Frugality part 2: spreading the load

My Yearly Metcard is almost up for renewal, and I was pondering if I can somehow organise to stagger it and my other biggish expenses for the year?

Yearly ticket — $1065. Mine expires in April, so if I want the cheap price I need to order in early-March — about now. If I pay by credit card there’s a surcharge. The date slips each year as sometimes just after the ticket expires there are a few days when I don’t use the next one and/or I have compensation Dailies to use up. (By the way, Connex is paying up for both January and February — Get the forms here.) Of course ideally you buy this late in the year, just before the annual price rise.

Home and contents insurance — about $800, due in August. Can probably pay periodically, but it’ll cost extra, which is better avoided where possible.

Car insurance — Due in August, $559 last year. Ditto.

Car maintenance — periodic due to mileage, not really unpredictable.

Car registration — I think it’s due in about June, as I lucked out last year; the car I bought had just been paid up.

The November holiday, assuming I keep up this tradition, with credit card bill arriving in late-November for payment in December.

Christmas — major expense in December, but credit card bill arrives in January, for payment in early-February.

School fees — paid in December, and can go on credit card, so is actually paid at the same time as Christmas. Government schools are cheaper than private, but not free.

What else am I forgetting that’s pretty big, and regular?

Obviously some payments can be moved, and some can’t. I can buy a couple of monthly Metcards to move the Yearly back. School fees can be paid in quarterly installments, and I may take that option from next year.

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10 Replies to “Frugality part 2: spreading the load”

  1. There are plenty of car insurers who don’t charge extra to pay by the month. I’m with CGU, who I have found to be very reasonable and they have an under 10,000Kms a year policy at a discount. And I think ING car incurance is underwritten by CGU so if you join on the web you get an extra 10% off.

    I am lucky, my employer deducts my yearly Metcard from my salary each month.

  2. hi daniel,

    perhaps not a possibility with kids, but for adults we have a christmas rule for presents “only something you make or can eat”

    i usually bake shortbread cookies and they are more appreciated than any trinket you can come up with. plus once people get to a certain age, they don’t need anything anymore. i put a lot of time in baking and that is my way of showing i care. i’d rather spend that time in the kitchen than in chadstone during the christmas mayhem.

    cheers,
    tom

  3. Hey, we have a few things you can salary sacrifice for (I’m getting a new laptop soon!) so maybe look into that with any of your big purchases?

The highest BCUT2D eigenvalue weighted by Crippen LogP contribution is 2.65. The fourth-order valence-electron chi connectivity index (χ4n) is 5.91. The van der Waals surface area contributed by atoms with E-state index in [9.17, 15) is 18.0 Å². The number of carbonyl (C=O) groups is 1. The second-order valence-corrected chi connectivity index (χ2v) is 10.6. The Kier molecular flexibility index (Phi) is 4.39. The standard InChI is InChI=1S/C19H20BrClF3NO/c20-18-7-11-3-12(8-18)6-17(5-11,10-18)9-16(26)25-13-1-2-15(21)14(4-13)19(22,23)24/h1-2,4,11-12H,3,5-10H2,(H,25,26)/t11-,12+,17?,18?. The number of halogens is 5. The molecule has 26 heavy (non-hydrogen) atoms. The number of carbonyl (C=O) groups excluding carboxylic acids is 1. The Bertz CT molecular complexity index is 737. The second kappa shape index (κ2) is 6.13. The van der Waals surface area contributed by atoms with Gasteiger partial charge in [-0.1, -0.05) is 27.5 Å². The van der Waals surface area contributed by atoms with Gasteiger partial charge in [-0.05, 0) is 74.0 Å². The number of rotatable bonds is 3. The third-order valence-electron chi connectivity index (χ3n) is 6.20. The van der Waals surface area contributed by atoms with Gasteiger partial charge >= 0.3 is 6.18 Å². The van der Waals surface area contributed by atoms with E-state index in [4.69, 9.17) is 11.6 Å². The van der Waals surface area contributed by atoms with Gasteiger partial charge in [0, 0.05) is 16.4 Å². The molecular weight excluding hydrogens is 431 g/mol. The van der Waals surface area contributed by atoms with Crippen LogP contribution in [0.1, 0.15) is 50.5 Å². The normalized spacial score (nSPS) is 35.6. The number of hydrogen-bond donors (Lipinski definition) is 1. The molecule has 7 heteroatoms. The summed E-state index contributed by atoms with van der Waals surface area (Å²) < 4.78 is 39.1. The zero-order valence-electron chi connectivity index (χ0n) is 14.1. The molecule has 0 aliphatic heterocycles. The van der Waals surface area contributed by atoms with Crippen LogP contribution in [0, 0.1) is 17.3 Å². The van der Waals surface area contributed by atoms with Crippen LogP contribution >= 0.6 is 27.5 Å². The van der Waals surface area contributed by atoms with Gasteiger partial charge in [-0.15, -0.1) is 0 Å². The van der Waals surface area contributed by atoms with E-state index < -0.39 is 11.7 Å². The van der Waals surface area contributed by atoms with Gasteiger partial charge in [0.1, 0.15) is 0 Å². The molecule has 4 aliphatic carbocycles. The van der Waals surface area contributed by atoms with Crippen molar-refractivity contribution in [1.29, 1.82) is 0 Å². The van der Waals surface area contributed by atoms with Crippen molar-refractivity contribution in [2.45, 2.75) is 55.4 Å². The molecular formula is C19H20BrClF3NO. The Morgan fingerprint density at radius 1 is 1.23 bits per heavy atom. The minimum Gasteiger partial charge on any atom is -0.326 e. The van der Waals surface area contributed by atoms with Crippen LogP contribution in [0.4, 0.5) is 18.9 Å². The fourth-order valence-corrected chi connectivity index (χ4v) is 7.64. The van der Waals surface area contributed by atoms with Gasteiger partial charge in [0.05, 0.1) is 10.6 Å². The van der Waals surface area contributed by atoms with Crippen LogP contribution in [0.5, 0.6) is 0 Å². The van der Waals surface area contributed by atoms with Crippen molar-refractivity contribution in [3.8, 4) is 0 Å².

Also, for our kids, we have a ‘school’ account. Yes, even the twins and Bert have one, even though they haven’t started school yet. Bert’s account is being built up with $5 per fortnight now, not a lot, but when he needs uniform, school fees, even excursions, the money is there. This money is for school needs only, so the kids won’t miss out on camps etc when time comes around. I know your boys are already in school, but something like this, say start with $100 in an ING account, might be a good thing to have.

  4. Is a yearly metcard made from a more durable material than the paper card monthly one? My monthly one can be a bit dog eared after a month of use and since I walk to work I don’t even use it every day. One time I had a card that would not work well towards the end of the month.

  5. Liz, thanks, I’ll check that out.

    Donna, I do (alas) have private health insurance. They bill monthly, pretty sure no penalty.

    Rae, thanks, some good thoughts there.

    Jed, yes, the Yearly ticket is made of a tough (but thin) plastic stuff. Some people do have issues with the magnetic stripe wearing out, though mine for the past few years has lasted the distance.

  6. I think $559 is a rip-off for car insurance. You’re over 35, you have a cheap car several years old. It should be closer to $400. Try another company. I use Allianz and it’s $423 for a 5 year old Renault doing less than 15,000 km a year.

  7. Philip, I did shop around a bit. But I’ll do so again coming up to renewal time.

    Chris, both water and council rates are quarterly for me.

  8. Start a christmas club account, $40 automatically deducted from your bank account every fortnight and there’s over $1000 for spending on those you love.

    $100/month =$1200 for christmas

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